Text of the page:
I appreciate your reply and the additional information you have provided. You mentioned that your daughter is experiencing stress related to working and school. Stress can play a major factor in psychotic disorders. Studies have shown that increased levels of stress have the potential to cause a psychotic episode. If your daughter is experiencing stress related to work then she should consider decreasing her hours. I agree with you that her work load may be too much, too soon. She has to be careful not to become overwhelmed. Her return to work and school should be a gradual process. Her condition has improved but she continues to experience hallucinations. Stress may be contributing to this. It may be a sign that she is becoming overwhelmed.
Regarding college, her proposal to postpone her attendance until next year may be a good idea. Again, it may be too much, too soon. It is good that you support her decision.
She continues to have hallucinations while taking the medicine Geodon. One reason for this may be stress, as I discussed above. Another reason may be that Geodon is not the right medication for her. Finding the right medication often involves trial and error. It is a process that often requires patience on the part of the client, the family and the prescribing physician. A medication that works well for one individual may not be effective for someone else. You also mentioned that her hallucinations are worse later in the day. If you haven’t done so already, be certain to make her prescribing physician aware of this fact. The doctor may suggest changing the time of day at which she takes the medication. This change could make a positive difference.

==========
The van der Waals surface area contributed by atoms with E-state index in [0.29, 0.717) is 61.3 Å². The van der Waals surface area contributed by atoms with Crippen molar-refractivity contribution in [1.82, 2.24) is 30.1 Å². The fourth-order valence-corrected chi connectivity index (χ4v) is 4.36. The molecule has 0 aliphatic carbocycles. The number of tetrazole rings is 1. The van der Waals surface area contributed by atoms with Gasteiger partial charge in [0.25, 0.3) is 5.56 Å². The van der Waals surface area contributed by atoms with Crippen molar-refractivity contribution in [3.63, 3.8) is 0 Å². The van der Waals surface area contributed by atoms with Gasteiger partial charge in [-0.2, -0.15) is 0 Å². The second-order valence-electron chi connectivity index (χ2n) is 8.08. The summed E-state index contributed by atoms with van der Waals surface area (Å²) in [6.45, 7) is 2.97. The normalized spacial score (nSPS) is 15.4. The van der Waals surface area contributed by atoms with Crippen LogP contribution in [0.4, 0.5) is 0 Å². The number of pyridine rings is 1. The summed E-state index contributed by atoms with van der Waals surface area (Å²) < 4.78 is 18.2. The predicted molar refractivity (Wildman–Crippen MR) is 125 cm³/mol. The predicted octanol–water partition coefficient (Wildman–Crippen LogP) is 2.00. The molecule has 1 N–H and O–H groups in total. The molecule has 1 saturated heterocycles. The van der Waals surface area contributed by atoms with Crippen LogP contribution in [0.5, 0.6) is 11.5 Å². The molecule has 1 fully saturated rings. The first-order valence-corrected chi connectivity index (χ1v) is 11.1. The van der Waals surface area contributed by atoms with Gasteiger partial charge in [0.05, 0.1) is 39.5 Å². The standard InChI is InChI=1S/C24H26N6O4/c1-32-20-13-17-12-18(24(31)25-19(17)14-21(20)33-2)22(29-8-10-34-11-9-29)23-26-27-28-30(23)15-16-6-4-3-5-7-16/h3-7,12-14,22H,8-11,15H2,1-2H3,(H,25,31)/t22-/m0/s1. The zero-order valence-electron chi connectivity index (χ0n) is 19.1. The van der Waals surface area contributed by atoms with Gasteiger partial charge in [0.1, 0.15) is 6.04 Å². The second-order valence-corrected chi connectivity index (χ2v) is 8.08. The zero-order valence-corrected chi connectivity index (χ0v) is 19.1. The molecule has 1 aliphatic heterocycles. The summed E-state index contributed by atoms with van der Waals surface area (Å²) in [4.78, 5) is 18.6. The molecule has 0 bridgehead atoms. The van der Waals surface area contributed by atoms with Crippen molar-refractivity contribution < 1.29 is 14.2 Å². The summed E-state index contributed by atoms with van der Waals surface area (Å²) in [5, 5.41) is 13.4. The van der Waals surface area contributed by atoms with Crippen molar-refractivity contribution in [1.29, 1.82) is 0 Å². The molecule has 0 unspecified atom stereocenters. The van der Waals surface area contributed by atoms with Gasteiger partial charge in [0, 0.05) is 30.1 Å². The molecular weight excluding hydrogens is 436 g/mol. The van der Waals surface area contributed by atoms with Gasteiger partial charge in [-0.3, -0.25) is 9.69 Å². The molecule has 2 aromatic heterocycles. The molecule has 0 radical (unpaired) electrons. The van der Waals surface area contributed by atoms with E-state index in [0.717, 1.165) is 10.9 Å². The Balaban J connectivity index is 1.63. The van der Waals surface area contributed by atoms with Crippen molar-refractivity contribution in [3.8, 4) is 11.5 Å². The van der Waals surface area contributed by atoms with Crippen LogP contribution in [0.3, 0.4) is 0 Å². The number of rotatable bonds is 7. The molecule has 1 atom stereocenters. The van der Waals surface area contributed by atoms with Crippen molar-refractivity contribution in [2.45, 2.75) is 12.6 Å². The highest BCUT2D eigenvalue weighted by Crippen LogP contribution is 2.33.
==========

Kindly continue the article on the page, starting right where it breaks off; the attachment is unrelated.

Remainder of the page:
Antipsychotic medication has greatly improved the overall outlook for psychotic disorders but it can have drawbacks. It can significantly decrease the troublesome symptoms of psychotic disorders but not remove them completely. The majority of individuals taking antipsychotic medication continue to experience some symptoms. Sometimes additional psychiatric medications are added to treat the residual symptoms.
Because of her psychotic disorder, she needs to be cautious about how she approaches each life decision. She has to account for the fact that she has a serious brain disorder and adjust her life accordingly. This does not mean that her life has to be degraded because of an illness; many people who have their psychotic disorders under control live high quality lives. It does mean that she may not be able to engage in all of the same activities at the same rate as other individuals without a brain disorder. Her life activities need to be tailored to the reality of her situation. In practical terms, this means that a four to five hour work day may be a better pace for her than 10 or 12 hours. It may also mean that she has to take a year or more off from school before she’s ready to return.
Lastly, you asked whether she should seek a second opinion. It is always wise to seek a second or even a third opinion. You should continue to search for effective treatment providers until you are satisfied. The more experts you can speak to the better.
Thank you for writing back. It sounds as though you are doing everything you can to help your daughter. I hope that my response answers your followup questions. Please consider writing back. Please take care.